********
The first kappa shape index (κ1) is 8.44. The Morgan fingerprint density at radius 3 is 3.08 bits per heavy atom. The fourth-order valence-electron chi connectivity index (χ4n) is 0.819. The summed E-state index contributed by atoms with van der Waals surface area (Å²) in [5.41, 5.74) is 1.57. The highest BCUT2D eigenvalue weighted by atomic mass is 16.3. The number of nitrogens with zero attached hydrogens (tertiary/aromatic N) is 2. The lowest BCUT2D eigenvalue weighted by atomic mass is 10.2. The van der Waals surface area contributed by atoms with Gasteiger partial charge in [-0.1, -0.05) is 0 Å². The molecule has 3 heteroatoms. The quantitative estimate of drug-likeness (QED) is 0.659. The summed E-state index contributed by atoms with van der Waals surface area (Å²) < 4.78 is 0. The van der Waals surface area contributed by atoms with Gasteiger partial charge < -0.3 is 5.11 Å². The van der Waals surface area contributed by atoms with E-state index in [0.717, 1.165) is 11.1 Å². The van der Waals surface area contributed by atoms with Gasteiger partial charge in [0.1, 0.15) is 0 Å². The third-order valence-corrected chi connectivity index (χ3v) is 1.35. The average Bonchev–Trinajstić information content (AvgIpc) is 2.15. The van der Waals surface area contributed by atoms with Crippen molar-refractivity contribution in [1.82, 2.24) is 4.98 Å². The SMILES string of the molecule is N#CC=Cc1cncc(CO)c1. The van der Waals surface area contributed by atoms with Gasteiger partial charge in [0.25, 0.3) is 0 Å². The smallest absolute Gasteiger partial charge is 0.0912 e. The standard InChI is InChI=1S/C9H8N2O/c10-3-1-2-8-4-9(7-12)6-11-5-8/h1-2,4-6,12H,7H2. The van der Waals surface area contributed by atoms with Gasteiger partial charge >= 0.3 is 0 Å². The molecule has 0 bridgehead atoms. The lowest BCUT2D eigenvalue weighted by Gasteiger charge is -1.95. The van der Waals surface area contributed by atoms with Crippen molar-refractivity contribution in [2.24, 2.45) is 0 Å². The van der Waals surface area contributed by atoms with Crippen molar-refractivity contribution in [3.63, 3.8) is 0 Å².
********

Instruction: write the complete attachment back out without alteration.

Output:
The first kappa shape index (κ1) is 8.44. The Morgan fingerprint density at radius 3 is 3.08 bits per heavy atom. The fourth-order valence-electron chi connectivity index (χ4n) is 0.819. The summed E-state index contributed by atoms with van der Waals surface area (Å²) in [5.41, 5.74) is 1.57. The highest BCUT2D eigenvalue weighted by atomic mass is 16.3. The number of nitrogens with zero attached hydrogens (tertiary/aromatic N) is 2. The lowest BCUT2D eigenvalue weighted by atomic mass is 10.2. The van der Waals surface area contributed by atoms with Gasteiger partial charge in [-0.1, -0.05) is 0 Å². The molecule has 3 heteroatoms. The quantitative estimate of drug-likeness (QED) is 0.659. The summed E-state index contributed by atoms with van der Waals surface area (Å²) < 4.78 is 0. The van der Waals surface area contributed by atoms with Gasteiger partial charge < -0.3 is 5.11 Å². The van der Waals surface area contributed by atoms with E-state index in [0.717, 1.165) is 11.1 Å². The van der Waals surface area contributed by atoms with Gasteiger partial charge in [0.1, 0.15) is 0 Å². The third-order valence-corrected chi connectivity index (χ3v) is 1.35. The average Bonchev–Trinajstić information content (AvgIpc) is 2.15. The van der Waals surface area contributed by atoms with Crippen molar-refractivity contribution in [1.82, 2.24) is 4.98 Å². The SMILES string of the molecule is N#CC=Cc1cncc(CO)c1. The van der Waals surface area contributed by atoms with Gasteiger partial charge in [0.25, 0.3) is 0 Å². The smallest absolute Gasteiger partial charge is 0.0912 e. The standard InChI is InChI=1S/C9H8N2O/c10-3-1-2-8-4-9(7-12)6-11-5-8/h1-2,4-6,12H,7H2. The van der Waals surface area contributed by atoms with Gasteiger partial charge >= 0.3 is 0 Å². The molecule has 0 bridgehead atoms. The lowest BCUT2D eigenvalue weighted by Gasteiger charge is -1.95. The van der Waals surface area contributed by atoms with Crippen molar-refractivity contribution in [2.24, 2.45) is 0 Å². The van der Waals surface area contributed by atoms with Crippen molar-refractivity contribution in [3.63, 3.8) is 0 Å².